As for the 2020 headline (article 3) target there have indeed been signs of EU meeting the target: First, Fraunhofer ISI did study the progress from different perspectives: An indicators-based approach showed that we are on track to reach the targets, whereas their bottom-up approach indicated that we may not quite get there. A report from the Commission’s Joint Research Centre (JRC) followed in the early summer, and it seems to support this view: all in all we are doing quite OK on the overall energy efficiency target for 2020. But 20 July, the Commission published its updated 2030 reference scenario , and that scenario suggests that we are not going the meet the targets with current policies.

(Click on image to enlarge)
The July 2016 reference scenario indicates we are not going to meet the headline target, but the most recent Eurostat data indicate we may meet the 2020 headline target.
Figure: Peter Bach, based on Commission’s official reference scenario 20 July 2016.

To complicate things further, all the above assessments are not easy to compare since they use different but partly overlapping sources and methods. For instance, the 20 July reference scenario does not take the last few years’ drop in primary and final energy use into account, which the JRC report does. At the other hand, we should not use JRC’s report that we have met our energy efficiency targets “six years early” ( see Euractiv 31 August ). Much can happen until 2020 and we can’t relax.

This leads us back to the Energy Efficiency Watch reports and what I find more interesting: Article 7 and the energy efficiency programmes and policies contributing to the – different – targets in this article. Here, the discrepancy between what Member States report in their NEEAPs and what experts actually see happening on the ground is larger. This view was in fact supported by a paper by Rosenow et al published at the IEPPEC programme evaluation conference in Amsterdam in June.  The authors write:

Currently only 14% of all energy savings have been rated as fully eligible, fully additional, at low risk of     double counting and at low risk of non-delivery…. our analysis suggests that 86% of these expected savings are at least partially at risk of not being realised.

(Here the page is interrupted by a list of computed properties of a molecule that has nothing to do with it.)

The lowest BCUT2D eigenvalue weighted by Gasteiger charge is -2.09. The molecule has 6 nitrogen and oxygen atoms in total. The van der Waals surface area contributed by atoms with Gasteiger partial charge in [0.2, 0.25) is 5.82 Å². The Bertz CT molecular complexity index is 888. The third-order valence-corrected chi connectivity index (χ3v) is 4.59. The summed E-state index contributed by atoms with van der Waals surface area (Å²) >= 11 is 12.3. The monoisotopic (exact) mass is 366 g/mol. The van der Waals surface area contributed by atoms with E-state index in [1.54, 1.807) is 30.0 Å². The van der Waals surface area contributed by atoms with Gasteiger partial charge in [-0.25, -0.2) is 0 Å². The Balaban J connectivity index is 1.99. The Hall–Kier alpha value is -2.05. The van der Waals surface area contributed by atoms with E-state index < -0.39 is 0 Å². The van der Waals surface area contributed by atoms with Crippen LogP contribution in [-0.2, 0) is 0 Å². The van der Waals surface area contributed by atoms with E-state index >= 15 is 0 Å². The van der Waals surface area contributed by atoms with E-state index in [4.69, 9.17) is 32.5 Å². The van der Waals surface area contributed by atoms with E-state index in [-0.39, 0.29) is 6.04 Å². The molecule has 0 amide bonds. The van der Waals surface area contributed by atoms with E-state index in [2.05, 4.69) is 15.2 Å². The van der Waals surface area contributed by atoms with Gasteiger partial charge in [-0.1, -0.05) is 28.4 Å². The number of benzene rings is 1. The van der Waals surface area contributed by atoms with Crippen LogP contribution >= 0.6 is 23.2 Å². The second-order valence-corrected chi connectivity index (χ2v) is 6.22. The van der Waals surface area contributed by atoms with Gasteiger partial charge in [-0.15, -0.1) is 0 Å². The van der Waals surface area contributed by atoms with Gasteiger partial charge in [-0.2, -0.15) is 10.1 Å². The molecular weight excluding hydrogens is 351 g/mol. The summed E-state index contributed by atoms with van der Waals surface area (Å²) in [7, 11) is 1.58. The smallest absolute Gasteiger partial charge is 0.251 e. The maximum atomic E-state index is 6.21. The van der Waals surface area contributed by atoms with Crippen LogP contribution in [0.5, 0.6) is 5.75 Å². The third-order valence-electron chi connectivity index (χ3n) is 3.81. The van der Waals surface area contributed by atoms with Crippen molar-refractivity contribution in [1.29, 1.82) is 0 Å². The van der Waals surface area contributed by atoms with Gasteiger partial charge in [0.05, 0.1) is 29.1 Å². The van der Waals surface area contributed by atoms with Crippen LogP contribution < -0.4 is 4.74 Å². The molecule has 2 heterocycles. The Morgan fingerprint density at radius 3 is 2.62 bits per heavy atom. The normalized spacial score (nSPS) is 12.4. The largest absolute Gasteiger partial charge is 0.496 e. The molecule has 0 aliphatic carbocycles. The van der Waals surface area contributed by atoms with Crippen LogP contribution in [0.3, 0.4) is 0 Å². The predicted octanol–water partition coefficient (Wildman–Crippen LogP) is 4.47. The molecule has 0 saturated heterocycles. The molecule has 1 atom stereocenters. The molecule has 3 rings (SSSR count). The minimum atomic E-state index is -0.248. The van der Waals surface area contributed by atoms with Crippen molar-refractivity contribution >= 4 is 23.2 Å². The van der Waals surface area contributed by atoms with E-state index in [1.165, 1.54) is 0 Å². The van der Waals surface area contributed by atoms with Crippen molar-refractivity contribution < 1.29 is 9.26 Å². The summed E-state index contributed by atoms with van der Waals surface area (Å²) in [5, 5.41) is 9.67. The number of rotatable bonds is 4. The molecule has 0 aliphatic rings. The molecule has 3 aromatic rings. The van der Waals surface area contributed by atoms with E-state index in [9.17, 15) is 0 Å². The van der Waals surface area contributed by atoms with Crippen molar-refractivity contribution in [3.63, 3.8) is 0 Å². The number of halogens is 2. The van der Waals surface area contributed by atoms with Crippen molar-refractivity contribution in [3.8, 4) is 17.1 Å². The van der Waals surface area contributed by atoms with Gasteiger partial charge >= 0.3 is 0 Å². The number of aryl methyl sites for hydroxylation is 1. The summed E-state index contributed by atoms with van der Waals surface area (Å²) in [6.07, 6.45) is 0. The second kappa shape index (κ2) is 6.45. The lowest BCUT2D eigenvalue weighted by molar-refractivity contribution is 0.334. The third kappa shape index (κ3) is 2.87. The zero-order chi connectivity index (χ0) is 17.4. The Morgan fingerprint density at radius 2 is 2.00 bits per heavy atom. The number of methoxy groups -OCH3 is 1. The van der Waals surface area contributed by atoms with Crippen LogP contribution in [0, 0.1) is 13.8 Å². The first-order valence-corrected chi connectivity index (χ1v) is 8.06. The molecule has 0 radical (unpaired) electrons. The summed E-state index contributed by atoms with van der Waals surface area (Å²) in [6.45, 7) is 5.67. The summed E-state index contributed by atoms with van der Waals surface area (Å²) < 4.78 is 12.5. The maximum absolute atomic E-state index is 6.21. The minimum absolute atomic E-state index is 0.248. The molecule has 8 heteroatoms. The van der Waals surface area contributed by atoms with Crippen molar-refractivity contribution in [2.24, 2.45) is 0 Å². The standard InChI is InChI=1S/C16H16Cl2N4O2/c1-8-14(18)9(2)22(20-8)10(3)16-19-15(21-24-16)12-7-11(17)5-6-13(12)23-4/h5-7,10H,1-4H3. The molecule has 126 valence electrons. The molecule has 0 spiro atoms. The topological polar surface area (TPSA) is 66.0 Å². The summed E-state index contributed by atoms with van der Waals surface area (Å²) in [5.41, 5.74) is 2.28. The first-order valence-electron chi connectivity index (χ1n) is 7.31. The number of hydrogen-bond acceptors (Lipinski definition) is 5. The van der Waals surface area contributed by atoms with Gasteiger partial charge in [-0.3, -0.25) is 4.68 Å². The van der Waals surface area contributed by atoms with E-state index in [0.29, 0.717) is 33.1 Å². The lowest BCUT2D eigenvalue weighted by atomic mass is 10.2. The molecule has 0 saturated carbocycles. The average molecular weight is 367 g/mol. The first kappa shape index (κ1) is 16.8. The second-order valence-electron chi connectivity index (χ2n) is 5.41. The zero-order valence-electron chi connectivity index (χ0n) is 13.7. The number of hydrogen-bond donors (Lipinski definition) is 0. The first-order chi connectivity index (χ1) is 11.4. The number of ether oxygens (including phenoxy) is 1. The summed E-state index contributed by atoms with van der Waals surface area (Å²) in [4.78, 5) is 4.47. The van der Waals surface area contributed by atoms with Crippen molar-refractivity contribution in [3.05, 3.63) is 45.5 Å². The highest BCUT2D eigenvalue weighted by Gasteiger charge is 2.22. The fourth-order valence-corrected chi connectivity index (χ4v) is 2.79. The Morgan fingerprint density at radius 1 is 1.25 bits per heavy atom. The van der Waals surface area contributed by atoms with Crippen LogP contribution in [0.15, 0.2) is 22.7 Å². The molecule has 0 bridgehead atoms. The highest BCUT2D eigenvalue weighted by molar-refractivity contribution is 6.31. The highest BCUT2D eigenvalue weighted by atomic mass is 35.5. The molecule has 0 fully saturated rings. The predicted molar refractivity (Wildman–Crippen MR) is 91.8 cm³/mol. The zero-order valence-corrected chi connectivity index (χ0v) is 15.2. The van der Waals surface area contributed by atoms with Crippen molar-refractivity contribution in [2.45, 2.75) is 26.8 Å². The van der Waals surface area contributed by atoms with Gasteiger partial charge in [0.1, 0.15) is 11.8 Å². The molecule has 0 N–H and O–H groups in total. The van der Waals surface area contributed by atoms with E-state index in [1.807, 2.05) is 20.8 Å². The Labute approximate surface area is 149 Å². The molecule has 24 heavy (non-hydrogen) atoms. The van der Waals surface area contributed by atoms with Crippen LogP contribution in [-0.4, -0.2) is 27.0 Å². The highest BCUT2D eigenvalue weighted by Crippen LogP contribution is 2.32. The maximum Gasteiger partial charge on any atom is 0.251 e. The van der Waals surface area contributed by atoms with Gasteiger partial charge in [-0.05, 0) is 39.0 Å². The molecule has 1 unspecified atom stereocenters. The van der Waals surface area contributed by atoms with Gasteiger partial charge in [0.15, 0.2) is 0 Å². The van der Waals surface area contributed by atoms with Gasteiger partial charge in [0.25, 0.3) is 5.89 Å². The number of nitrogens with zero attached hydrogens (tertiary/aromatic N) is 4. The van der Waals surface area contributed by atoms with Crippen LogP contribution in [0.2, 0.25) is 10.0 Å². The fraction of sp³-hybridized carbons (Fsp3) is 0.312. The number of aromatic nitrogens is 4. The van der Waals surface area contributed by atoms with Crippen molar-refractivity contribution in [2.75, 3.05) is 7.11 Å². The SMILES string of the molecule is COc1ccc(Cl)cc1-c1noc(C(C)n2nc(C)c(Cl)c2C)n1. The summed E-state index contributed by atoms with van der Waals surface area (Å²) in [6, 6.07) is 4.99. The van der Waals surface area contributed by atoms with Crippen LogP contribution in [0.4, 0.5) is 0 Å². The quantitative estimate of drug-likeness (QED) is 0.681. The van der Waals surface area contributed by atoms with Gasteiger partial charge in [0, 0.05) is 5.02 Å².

Let’s draw a few conclusions:

It is excellent that we may be meeting our 2020 primary energy savings targets, which is also, deplorably, due to the economic crisis in many MS since 2008. But we should keep in mind that this is far from enough in the long run. The current 27% target for 2030 is more or less just in line with current trends. It would miss to realise the cost-effective potential for energy efficiency and the many benefits associated with it. We need to set a realistic but more ambitious target, following the European Parliament’s call for a 40% target. And it is Article 7 and the activities covered here that can help deliver more needed savings. It is therefore important that the obligations in article 7 continue after 2020.

Even if some countries are falling behind so far, this is not only because of poor ambition. It is difficult and takes time to get comprehensive programmes in place. As we are learning from experience, we can do better after 2020.

Energy efficiency is a great opportunity and doing more is only good for all of us. To weaken the ambition of EED and Article 7 and to stick to the weak 27 % target for 2030 would be a bad mistake. Energy Efficiency Watch has suggested the way forward in its key policy conclusions : We need to tell the good story of energy efficiency but also allow the Member States the resources they need to make it reality.

The column is based on conversations with Stefan Thomas from Wuppertal Institute and Barbara Schlomann of Fraunhofer ISI with input from eceee President Peter Bach and Wolfgang Eichhammer at Fraunhofer ISI.

The European Commission-supported Energy Efficiency Watch project is led by Eufores. The survey report work was led by project partner OÖ Energiesparverband. Project partners FEDARENE, eceee and Energy Cities contributed with interviews and outreach to networks. Analyses of the NEEAPs and national policies was carried out by partner Wuppertal Institute; partner Ecofys collected views of the energy efficiency business communi

The views expressed in this column are those of the columnist and do not necessarily reflect the views of eceee or any of its members.

Other columns by Nils Borg